Sometimes it's better to constrain things and not use the more flexible selector types in CSS. If you use a simpler model for style management with standard types, layers and multiple inheritance you retain the ability to find all usages and make changes using static typing for more reliability and control.

Layers by themselves provide separation between code and styles. The code exposes the customizable properties - on both classes and instances through the same name-space. Designers deal with a single tree of types and properties. All of this is toolable because of strong typing, and Java's visibility rules.

UnitConverter {
   foreground = Color.WHITE;
   background = Color.BLACK;
   errorLabel {
     foreground = Color.RED;
   }
}

StrataCode's multiple inheritance feature lets you apply properties across the class hierarchy as well. This gives you a strongly typed version of stylesheet's "class" selector. Object names are analagos to the "id" selector.

The design phase pratically requires immediate updates so you can experiment with different looks quickly and dynamic layers let you do that without compromising on runtime performance.

Testing/Monitoring

It's common to want to instrument your code in various ways to improve it's testability and monitorability. In some cases, there are hard tradeoffs to make for performance or readability. Aspect oriented programming for a while was viewed as a viable approach to this problem for inserting code involved in "cross-cutting" concerns: logging, assertions, timing, etc. While it did reduce the quantity of code you had to write, it did not use traceable or debuggable patterns and so never gained widespread traction.

Layers let you inject code from separate files so that you can add this code in a way that preserves these code paths. For example, you could modify the core 'process()' method with a method that does timing around that method, then called super.process(). When you include this layer, you'd have a monitored version of the application and when it was excluded you'd avoid that overhead and any dependencies it created to the monitoring package. The layer itself would be a directory tree that showed all monitoring hinge points. If you renamed the "process" method, this layer would be updated automatically... if you deleted it, you'd get an error reminding you that you need to update the monitoring hook.

Here's a simple example of inserting monitoring code before and after some servlet:

MainProductionServlet {
  void service(ServletRequest request, ServletResponse response) {
    SystemMonitor.monitorStart("ProductionServlet");
    boolean success = false;
    try {
       super.service(reuqest, response);
       success = true;
    }
    finally {
       SystemMonitor.monitorEnd("ProductionServlet", success);
    }
  }
}

Behind the scenes, StrataCode will create a new MainProductionServlet class when this testing layer is included. It will use that class instead of the default one. You can create layers which add much more testing and monitoring logic because it is isolated both from the core code and core runtime.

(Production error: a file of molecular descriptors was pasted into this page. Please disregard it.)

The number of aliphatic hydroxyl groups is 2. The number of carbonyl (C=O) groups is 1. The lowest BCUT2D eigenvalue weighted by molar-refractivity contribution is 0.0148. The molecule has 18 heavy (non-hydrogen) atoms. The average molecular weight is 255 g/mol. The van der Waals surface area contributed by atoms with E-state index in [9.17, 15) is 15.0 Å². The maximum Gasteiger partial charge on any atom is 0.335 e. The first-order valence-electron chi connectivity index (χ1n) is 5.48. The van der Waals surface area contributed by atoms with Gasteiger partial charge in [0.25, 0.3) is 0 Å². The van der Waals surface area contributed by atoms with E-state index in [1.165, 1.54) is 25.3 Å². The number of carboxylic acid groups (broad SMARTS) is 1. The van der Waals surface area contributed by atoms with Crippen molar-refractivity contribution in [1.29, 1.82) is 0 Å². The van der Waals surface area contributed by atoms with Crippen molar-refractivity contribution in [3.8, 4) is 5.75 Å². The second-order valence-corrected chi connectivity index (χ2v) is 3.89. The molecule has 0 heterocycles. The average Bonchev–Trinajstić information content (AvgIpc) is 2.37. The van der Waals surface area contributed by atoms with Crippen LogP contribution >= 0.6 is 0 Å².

Localization

Localization is one of the most common and most important forms of application customization. Layers give you some new tools and benefits as with other forms of customization.

For programmers, the easiest way to develop code is to hardcode the strings so it's easiest to change them and understand the code. Localization typically involves putting a resource identifier into the code and moving the string into a separate file. Some systems let you use one language in the code and then provide a separate file that maps strings in that language to another based on string-name.

Both of these schemes have problems. Most of the time, you are debugging the program in one locale so the resource identifier schema adds overhead to something you do a lot - go from error message to source code. But that's just an annoyance. You also lose static typing for compile time errors. Instead you find out about missing resources at runtime... which means you have to run everything in each locale. Given the number of possible locales and the breadth of your test suite, that inevitably leads to error messages you fail to localize.

programmers define strings with static final/const variables and initialize them as they might normally. You simply override those strings in sub-layers, one for each locale. At compile time, a new class is generated which replaces the original strings with the new strings. You get a new efficient localized executable for a smaller download size. Or use a dynamic layer and apply it at runtime for a resource bundle approach.

MainAppPanel {
   welcomeMessage="Welcome {0}!";
}

Localization does not stop at changing strings. You might also need to adjust UI spacing for a given language, or re-arrange menu items to preserve case-sensitive order. With StrataCode, one layer can manage all of these aspects by providing one modularization structure that can modify code and configuration making it easy to manage and build localized systems.

MainAppPanel {
   welcomeMessage = "Willkommen {0}!";
   leftSideWidth := windowSize * 0.25;
}